Orlando Calling 2011 recap: Best and worst of the weekend, plus an outlook for 2012
In the beginning, organizers hoped up to 100,000 fans would attend the first-ever Orlando Calling music festival. By Saturday morning, expectations were down to 50,000. By Sunday, even that figure looked out of reach.
And on Monday, after months of anticipation and hype, and a weekend of more than 75 artists — including The Killers, Bob Seger, Blake Shelton and the Pixies — music fans from around Florida were left wondering: What just happened?
One thing is sure: It's no guarantee we'll see an Orlando Calling 2012. Organizer Melvin Benn of British promotions giant Festival Republic told Orlando’s WFTV-Ch. 9 that he’ll crunch some numbers to determine if Orlando Calling will be back next year. But he already expects he’s lost “a couple of million plus” on this year’s event. “It’s a big ol’ hole in the pocket,” he told the station.
But Orlando Calling 2012 is still 12 months away. We could all be living on the moon by then. So for now, let's sift back through our notepad and pick some of the best, worst and wildest moments from Orlando Calling 2012:
BEST OF SHOW: The Raconteurs
Talking to fans and critics Sunday night, the one band everyone had on their best-of list was this Jack White-Brendan Benson supergroup, whose classic rock-inspired set featured blazing guitar riffs, top-notch musicianship and a drunk chick in a bra dancing backstage. Benson’s delicious harmonies and White’s devilish stage presence and electrifying guitar work combined for pure, swaggering rawk 'n’ roll.
BEST OF SHOW (FLORIDA DIVISION): Andy Matchett and the Minks (above)
I saw 36 acts at Orlando Calling, and this O-Town crew’s set is comfortably in my top 5. The Orlando Calling stage setup was not conducive to much interaction between fans and artists, but Matchett, as usual, obliterated all barriers, with a faux-robot rumble, balloons, beach balls, a parachute and even a wedding proposal. Just goes to show that festival-goers can’t afford to sleep on the local bands way down on the bill.
BEST DAY: Sunday
Most the too-cool-for-school festival kids probably looked at a lineup that included Bob Seger, Blake Shelton and the Doobie Brothers and thought: Meh? But top to bottom, Sunday’s acts were all about prime musicianship, with no one coasting. For pure guitar lovers, it doesn't get any better than seeing legends like Buddy Guy, Del McCoury, Robert Randolph, the Flatlanders and Dwight Yoakam. There wasn’t a letdown set in the bunch. And Saturday’s bill was full of artists who would have been right at home on Sunday — Avett Brothers, Drive By Truckers, Felice Brothers, Deep Dark Woods. If you skipped Bear Creek this weekend in favor of Orlando Calling, Sunday was the day worth catching.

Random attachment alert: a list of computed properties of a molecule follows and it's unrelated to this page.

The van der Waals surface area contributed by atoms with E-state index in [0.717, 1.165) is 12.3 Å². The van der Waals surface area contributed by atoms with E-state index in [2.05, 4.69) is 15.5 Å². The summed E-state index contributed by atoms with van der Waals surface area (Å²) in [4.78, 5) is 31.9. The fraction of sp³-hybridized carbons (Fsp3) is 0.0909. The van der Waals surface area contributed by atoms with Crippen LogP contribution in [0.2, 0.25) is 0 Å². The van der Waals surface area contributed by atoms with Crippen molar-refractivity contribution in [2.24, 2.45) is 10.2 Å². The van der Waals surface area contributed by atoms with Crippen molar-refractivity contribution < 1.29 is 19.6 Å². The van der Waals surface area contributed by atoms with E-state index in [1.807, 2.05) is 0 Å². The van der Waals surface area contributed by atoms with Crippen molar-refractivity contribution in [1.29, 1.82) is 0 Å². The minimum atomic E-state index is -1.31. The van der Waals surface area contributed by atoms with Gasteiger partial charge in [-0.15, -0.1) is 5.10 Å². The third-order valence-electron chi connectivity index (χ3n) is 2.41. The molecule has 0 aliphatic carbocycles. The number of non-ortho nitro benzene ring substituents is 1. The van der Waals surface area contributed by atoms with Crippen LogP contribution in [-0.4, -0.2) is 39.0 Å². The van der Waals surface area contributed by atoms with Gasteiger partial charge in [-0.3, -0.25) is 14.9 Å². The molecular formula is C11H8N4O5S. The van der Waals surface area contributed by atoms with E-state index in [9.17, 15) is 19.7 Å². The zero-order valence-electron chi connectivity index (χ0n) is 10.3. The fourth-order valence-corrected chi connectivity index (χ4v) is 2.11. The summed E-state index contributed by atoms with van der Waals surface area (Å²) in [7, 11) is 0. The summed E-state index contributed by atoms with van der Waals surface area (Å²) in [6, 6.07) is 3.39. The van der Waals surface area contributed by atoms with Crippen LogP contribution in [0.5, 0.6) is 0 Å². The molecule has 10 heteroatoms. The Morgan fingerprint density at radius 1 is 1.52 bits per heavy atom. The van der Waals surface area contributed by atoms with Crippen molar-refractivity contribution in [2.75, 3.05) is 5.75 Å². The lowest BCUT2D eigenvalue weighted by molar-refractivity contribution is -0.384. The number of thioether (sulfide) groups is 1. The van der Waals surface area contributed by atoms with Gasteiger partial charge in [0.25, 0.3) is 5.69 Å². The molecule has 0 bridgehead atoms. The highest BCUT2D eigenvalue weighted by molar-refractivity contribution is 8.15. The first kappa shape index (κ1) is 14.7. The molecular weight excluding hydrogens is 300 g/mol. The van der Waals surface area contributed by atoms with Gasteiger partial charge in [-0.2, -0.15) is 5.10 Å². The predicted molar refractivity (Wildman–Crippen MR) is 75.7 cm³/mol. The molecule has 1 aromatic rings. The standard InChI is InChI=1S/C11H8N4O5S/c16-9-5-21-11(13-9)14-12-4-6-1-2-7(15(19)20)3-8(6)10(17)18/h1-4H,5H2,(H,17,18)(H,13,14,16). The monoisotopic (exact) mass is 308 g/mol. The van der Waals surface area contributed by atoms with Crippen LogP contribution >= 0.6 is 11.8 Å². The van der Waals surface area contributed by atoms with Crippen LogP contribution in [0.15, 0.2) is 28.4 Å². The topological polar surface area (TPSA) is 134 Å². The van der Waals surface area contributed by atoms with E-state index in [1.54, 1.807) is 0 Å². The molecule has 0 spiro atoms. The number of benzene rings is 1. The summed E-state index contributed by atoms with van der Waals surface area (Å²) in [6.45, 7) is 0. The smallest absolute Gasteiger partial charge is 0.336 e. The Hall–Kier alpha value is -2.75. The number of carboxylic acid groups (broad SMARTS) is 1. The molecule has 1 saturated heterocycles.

BEST SONG: Turn The Page by Bob Seger and the Silver Bullet Band
Bob Seger’s never been my cup of Coors, but I have to admit the Citrus Bowl got awful chilly when that wailing sax signalled the intro to Turn The Page, the Silver Bullet Band’s paean to life on the road. Touring may be hell, but the old man proved he still has a little gas in the tank. Hey, technically, I-4 is a long and lonesome highway east of Omaha. He could be talking about us!
BIGGEST LETDOWN: The Killers
It pains me to write it, because I love the Killers. And there was nothing wrong with their lively performance, per se. But aside from a few highlights (A Dustland Fairytale, Human, a blazing fireworks show at the end), the buzz about the Killers was pretty minimal all weekend. They didn’t play any new songs, and no one seemed to be talking them up on Sunday. That’s not what you want from your opening night headliner.
WORST SCHEDULING LOGJAM: 8 to 9 p.m. Saturday
Orlando Calling suffered from a few scheduling problems all weekend. A couple of artists dropped out after the programs had been printed, and a few of the Saturday set times seemed to change without much warning. (The Authentic Stage featured an Orlando band called Dollface that was nowhere to be found on any schedule, and it tripped up the start times for several acts that followed.) But the worst logjam came at 8 p.m. Saturday, when the Raconteurs, the Roots, Drive By Truckers and Less Than Jake were all playing at the same time. No doubt many fans complained that those acts’ start times weren’t a little more staggered.
BEST FRONTMAN: Kid Rock
Kid Rock’s Twisted Brown Trucker Band was stellar in its own right, but Rock himself was the star attraction. Has it really been 13 years since Devil Without A Cause? Songs like Cowboy, I Got One For Ya and the title track sounded fresher today than they did back then, thanks to Rock’s energy and the band’s chops. On a day when the music was a little more “safe,” Rock gave the crowd all the deep, dirty thrills they secretly wanted.